China’s ”second-tier” cities – a vast, untapped and increasingly wealthy market of more than 100 million people – will be the focus of a campaign by Australian tourism officials.
Tourism Australia will spearhead today a drive by domestic airports to attract tourists from such cities. Research shows the travel profile of those living in secondary cities is almost identical to those in Beijing, Shanghai and Guangzhou.
The Routes Asia forum at Chengdu, a new aviation hub in central western China, is being held so airline planners can decide which future routes should be developed based on demand.
Soon, Australia could have direct flights to cities such as Chongqing (population 7 million), Hangzhou (population 9 million), Nanjing (8 million) and Tianjin (13 million). The research is based on 13 cities, but the geographic strategy will target more than 30 in three phases up to 2020.
The managing director of Tourism Australia, Andrew McEvoy, said the low-cost Singapore Airlines subsidiary, Scoot, planned to get into 10 second-tier cities.
”There are other airlines, Hainan and others in China, who would consider flying from some of these second-tier cities directly to Australia,” he said. ”Second-tier city constituents have the same mindset as first-tier cities and they are getting up to the same level of income. They want to travel, and Australia … is No. 1 in their mindset. Our mission is to hold or grow market share in a growing outbound market.”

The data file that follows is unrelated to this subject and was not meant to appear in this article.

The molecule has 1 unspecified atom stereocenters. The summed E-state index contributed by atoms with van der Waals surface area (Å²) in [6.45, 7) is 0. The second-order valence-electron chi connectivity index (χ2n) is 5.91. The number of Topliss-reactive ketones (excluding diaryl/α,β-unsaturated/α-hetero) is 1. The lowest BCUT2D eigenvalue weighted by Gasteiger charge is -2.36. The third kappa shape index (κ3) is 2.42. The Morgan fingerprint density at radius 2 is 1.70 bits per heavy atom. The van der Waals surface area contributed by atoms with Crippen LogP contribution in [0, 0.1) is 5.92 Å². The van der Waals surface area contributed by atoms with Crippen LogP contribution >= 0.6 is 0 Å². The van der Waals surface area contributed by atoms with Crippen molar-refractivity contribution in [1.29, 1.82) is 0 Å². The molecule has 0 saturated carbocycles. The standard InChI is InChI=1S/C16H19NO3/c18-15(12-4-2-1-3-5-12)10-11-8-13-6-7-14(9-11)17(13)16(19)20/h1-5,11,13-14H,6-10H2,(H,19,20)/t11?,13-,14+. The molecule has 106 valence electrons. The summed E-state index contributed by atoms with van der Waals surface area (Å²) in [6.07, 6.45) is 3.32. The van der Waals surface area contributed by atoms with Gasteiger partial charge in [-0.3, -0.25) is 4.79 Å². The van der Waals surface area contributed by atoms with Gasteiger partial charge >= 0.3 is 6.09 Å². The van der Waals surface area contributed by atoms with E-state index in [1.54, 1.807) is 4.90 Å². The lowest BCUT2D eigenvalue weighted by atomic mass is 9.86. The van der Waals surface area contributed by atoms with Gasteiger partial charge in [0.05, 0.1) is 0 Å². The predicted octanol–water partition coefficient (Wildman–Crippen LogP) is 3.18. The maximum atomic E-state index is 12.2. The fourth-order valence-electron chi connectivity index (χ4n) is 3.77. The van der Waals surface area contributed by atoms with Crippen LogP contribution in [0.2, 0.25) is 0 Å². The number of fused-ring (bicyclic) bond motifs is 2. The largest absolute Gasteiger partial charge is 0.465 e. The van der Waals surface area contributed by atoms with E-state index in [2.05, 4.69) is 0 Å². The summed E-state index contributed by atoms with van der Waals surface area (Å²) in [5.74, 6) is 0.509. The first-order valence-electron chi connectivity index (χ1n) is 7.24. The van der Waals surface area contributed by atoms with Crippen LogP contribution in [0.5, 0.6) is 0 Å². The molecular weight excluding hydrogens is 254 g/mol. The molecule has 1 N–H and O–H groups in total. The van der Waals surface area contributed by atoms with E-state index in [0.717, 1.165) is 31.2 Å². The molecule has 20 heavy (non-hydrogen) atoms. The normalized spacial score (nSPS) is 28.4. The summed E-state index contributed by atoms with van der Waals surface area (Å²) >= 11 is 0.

The job of domestic airports, which for the first time will present a combined voice on the issue, is to convince the airlines there is enough demand from Australia so aircraft are not flying home half full. There were about 372,200 outbound resident departures to China for the year to January, a growth of 9 per cent on the previous year, according to research for Tourism Australia.
The vice-president of the Routes Asia forum, Nigel Mayes, said: “Air service development is a highly competitive environment and we would encourage others to take a leaf out of team Australia’s book by ensuring they provide a clear picture of what destinations and their airports have to offer.”
Figures released last week showed the strength of the Australian dollar was taking a heavy toll on the nation’s tourism industry.« Prev：Luxury Stores Pull Out Mandarin Phrase Books to Make the Sale Melbourne Airport has a new Chinese sister：Next »